Affinity for Technology Interaction and Fields of Study - Implications for Human-Centered Design of Applications for Public Administration

Allgemeines

Art der Publikation: Conference Paper

Veröffentlicht auf / in: Proceedings of the Conference on Mensch und Computer

Jahr: 2020

Seiten: 383–386

Veröffentlichungsort: New York, NY, USA

Verlag (Publisher): Association for Computing Machinery

DOI: https://doi.org/10.1145/3404983.3410020

ISBN: 9781450375405

Autoren

Daniel Wessel

Moreen Heine

Christiane Attig

Thomas Franke

Abstract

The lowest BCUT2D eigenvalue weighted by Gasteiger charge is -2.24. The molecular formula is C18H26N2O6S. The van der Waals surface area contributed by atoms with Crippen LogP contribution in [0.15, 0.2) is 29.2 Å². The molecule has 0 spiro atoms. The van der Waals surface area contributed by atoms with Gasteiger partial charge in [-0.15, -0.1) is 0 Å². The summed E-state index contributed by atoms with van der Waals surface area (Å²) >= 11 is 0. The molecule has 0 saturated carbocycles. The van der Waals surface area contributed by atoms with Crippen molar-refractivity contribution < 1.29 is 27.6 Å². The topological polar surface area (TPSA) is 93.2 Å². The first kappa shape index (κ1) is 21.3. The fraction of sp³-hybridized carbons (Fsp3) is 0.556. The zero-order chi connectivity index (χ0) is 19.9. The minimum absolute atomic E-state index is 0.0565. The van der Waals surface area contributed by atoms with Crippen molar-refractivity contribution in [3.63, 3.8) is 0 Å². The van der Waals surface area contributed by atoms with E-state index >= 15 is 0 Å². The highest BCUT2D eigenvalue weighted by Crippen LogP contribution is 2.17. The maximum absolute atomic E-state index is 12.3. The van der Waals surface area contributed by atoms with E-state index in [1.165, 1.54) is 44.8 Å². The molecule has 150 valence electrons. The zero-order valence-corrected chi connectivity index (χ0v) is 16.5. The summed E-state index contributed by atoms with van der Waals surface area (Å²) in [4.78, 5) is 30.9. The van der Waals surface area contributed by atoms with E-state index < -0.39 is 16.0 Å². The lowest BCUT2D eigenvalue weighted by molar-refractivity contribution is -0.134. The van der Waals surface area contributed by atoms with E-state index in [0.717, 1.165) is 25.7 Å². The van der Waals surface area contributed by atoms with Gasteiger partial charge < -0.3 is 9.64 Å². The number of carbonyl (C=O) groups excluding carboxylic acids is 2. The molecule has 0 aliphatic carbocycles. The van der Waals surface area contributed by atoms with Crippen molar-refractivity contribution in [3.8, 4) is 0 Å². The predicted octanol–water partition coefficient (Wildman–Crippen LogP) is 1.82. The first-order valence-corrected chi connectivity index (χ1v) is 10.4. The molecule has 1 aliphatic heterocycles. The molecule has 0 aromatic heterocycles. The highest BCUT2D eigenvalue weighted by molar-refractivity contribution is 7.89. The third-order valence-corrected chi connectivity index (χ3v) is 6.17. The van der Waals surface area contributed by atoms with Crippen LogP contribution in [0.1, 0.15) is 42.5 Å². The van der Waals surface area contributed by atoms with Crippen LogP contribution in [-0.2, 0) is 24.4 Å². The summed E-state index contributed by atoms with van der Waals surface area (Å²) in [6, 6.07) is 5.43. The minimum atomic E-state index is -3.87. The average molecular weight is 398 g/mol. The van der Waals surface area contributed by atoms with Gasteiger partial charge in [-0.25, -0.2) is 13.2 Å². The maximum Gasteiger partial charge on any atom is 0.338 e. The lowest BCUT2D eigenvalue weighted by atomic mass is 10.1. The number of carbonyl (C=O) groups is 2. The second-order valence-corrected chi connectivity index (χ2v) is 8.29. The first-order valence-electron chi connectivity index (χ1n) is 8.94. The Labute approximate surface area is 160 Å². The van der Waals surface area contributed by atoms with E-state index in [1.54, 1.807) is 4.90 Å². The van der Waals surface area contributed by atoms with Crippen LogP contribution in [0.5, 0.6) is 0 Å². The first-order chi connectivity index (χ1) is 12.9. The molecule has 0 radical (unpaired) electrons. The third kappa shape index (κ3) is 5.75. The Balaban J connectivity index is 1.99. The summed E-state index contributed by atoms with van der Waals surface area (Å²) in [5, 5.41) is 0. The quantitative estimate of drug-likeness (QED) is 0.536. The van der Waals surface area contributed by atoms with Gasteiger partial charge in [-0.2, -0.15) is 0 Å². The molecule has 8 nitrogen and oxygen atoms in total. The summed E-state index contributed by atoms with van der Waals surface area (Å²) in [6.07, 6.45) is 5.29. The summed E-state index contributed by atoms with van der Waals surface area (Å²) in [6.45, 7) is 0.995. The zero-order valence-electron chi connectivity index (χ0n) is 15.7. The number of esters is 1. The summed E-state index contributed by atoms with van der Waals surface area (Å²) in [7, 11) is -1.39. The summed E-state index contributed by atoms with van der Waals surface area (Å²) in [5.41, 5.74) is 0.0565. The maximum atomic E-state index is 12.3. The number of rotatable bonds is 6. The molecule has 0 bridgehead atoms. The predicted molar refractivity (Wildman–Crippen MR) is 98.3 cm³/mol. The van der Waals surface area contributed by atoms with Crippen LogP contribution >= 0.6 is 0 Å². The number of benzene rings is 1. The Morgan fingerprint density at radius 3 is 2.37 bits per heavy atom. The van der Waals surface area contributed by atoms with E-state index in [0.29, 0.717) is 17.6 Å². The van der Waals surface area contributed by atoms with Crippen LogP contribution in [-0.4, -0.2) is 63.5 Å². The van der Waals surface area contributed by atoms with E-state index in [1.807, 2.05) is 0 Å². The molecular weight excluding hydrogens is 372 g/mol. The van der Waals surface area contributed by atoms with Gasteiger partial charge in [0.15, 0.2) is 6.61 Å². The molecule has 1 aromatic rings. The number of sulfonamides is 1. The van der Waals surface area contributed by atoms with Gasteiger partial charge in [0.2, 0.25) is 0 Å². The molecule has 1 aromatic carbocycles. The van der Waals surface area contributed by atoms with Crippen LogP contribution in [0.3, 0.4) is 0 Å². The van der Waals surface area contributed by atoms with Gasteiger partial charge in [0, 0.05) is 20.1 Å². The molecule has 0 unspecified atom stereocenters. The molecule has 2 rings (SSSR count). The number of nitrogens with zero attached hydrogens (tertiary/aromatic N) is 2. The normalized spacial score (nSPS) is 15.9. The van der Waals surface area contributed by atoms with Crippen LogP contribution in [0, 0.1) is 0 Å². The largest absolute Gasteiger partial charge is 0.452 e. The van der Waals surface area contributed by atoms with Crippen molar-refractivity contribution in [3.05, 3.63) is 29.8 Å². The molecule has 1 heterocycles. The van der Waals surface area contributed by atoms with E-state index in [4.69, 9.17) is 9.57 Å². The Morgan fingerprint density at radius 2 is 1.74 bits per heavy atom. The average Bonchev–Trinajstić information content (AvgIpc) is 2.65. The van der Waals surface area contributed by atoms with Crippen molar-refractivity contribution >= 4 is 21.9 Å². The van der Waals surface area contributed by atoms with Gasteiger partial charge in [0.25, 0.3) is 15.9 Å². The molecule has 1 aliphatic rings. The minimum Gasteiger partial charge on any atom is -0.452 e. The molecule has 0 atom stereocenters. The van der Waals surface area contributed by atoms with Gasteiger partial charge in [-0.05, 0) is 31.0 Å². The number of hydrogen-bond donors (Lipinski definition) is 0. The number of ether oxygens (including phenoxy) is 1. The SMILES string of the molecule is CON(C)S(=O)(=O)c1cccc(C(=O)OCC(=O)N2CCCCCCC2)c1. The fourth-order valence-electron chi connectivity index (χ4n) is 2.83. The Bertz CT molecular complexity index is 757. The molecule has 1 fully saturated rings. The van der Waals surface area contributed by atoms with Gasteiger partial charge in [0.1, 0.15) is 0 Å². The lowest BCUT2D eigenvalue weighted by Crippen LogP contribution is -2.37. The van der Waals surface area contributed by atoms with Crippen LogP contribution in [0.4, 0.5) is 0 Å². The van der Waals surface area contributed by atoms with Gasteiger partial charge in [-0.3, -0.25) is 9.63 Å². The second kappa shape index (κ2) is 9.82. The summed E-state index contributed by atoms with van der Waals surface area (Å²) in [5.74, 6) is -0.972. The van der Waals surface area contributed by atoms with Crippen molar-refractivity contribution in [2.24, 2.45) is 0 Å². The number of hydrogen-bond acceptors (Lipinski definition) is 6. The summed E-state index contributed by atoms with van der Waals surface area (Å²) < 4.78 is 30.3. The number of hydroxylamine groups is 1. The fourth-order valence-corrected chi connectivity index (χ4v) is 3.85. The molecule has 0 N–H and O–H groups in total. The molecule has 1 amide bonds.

Affinity for Technology Interaction (ATI) describes whether a person approaches or avoids interaction with technology [1], making it an important variable in human-centered design.To determine whether ATI will likely remain an important variable in the future, we compared the ATI scores of those who will develop applications (students of media and computer science) with those who will use them in a specific context (students of public administration). We also looked for possible selection biases when conducting online samples regarding technology, by comparing a self-selected online sample of public administration employees with a sample of students of public administration conducted in a classroom, in which no selection biases should have had occurred. To locate the samples in the general population we also compared them with a quota sample of the German population.Results indicate markedly different approaches to technology interaction between the student samples and the online sample being more similar to the media and computer science students. We discuss consequences for the human-centered design process, especially for understanding the users.